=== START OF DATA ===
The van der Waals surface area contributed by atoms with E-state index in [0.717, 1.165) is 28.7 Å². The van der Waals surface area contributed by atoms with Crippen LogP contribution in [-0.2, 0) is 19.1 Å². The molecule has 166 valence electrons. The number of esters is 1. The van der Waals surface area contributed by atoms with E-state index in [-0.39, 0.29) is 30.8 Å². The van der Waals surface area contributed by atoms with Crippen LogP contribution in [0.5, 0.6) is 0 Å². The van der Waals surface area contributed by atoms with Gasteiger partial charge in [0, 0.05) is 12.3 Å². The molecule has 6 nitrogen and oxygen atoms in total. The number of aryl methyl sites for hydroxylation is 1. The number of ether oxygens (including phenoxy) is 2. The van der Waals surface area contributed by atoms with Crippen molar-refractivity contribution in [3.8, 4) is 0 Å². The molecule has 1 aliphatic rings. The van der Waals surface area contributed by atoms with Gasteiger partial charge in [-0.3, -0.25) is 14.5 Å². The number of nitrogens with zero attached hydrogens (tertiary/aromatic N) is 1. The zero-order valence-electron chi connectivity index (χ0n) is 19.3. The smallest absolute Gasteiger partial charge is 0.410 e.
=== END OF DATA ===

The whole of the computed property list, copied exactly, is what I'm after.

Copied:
The van der Waals surface area contributed by atoms with E-state index in [0.717, 1.165) is 28.7 Å². The van der Waals surface area contributed by atoms with Crippen LogP contribution in [-0.2, 0) is 19.1 Å². The molecule has 166 valence electrons. The number of esters is 1. The van der Waals surface area contributed by atoms with E-state index in [-0.39, 0.29) is 30.8 Å². The van der Waals surface area contributed by atoms with Crippen LogP contribution in [0.5, 0.6) is 0 Å². The van der Waals surface area contributed by atoms with Gasteiger partial charge in [0, 0.05) is 12.3 Å². The molecule has 6 nitrogen and oxygen atoms in total. The number of aryl methyl sites for hydroxylation is 1. The number of ether oxygens (including phenoxy) is 2. The van der Waals surface area contributed by atoms with Crippen molar-refractivity contribution in [3.8, 4) is 0 Å². The molecule has 1 aliphatic rings. The van der Waals surface area contributed by atoms with Gasteiger partial charge in [-0.3, -0.25) is 14.5 Å². The number of nitrogens with zero attached hydrogens (tertiary/aromatic N) is 1. The zero-order valence-electron chi connectivity index (χ0n) is 19.3. The smallest absolute Gasteiger partial charge is 0.410 e.